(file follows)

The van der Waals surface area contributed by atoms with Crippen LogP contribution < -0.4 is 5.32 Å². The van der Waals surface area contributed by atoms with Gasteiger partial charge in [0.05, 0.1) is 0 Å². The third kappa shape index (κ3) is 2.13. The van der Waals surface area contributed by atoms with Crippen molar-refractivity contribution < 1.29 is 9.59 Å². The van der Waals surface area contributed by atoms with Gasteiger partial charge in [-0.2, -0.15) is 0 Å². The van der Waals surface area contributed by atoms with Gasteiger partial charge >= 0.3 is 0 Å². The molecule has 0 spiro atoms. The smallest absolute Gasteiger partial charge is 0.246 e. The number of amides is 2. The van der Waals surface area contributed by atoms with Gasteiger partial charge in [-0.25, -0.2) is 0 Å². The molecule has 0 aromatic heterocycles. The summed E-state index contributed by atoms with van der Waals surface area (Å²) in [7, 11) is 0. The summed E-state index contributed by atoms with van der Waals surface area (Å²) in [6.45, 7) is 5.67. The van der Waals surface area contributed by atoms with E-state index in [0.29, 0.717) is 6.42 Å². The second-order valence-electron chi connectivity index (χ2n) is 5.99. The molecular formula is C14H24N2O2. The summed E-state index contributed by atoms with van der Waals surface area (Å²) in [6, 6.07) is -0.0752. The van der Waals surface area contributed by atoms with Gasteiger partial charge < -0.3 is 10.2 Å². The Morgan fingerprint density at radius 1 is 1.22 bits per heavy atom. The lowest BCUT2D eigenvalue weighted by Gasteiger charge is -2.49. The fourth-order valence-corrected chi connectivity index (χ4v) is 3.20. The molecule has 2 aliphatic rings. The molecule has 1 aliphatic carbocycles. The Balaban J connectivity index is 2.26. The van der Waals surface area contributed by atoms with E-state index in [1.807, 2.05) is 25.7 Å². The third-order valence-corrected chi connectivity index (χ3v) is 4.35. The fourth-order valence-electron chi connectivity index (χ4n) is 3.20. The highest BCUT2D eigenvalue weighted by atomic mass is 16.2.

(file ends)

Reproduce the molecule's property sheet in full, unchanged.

The van der Waals surface area contributed by atoms with Crippen LogP contribution < -0.4 is 5.32 Å². The van der Waals surface area contributed by atoms with Gasteiger partial charge in [0.05, 0.1) is 0 Å². The third kappa shape index (κ3) is 2.13. The van der Waals surface area contributed by atoms with Crippen molar-refractivity contribution < 1.29 is 9.59 Å². The van der Waals surface area contributed by atoms with Gasteiger partial charge in [-0.2, -0.15) is 0 Å². The van der Waals surface area contributed by atoms with Gasteiger partial charge >= 0.3 is 0 Å². The molecule has 0 spiro atoms. The smallest absolute Gasteiger partial charge is 0.246 e. The number of amides is 2. The van der Waals surface area contributed by atoms with Gasteiger partial charge in [-0.25, -0.2) is 0 Å². The molecule has 0 aromatic heterocycles. The summed E-state index contributed by atoms with van der Waals surface area (Å²) in [7, 11) is 0. The summed E-state index contributed by atoms with van der Waals surface area (Å²) in [6.45, 7) is 5.67. The van der Waals surface area contributed by atoms with E-state index in [0.29, 0.717) is 6.42 Å². The second-order valence-electron chi connectivity index (χ2n) is 5.99. The molecular formula is C14H24N2O2. The summed E-state index contributed by atoms with van der Waals surface area (Å²) in [6, 6.07) is -0.0752. The van der Waals surface area contributed by atoms with Gasteiger partial charge < -0.3 is 10.2 Å². The Morgan fingerprint density at radius 1 is 1.22 bits per heavy atom. The lowest BCUT2D eigenvalue weighted by Gasteiger charge is -2.49. The fourth-order valence-corrected chi connectivity index (χ4v) is 3.20. The molecule has 2 aliphatic rings. The molecule has 1 aliphatic carbocycles. The Balaban J connectivity index is 2.26. The van der Waals surface area contributed by atoms with E-state index in [1.807, 2.05) is 25.7 Å². The third-order valence-corrected chi connectivity index (χ3v) is 4.35. The fourth-order valence-electron chi connectivity index (χ4n) is 3.20. The highest BCUT2D eigenvalue weighted by atomic mass is 16.2.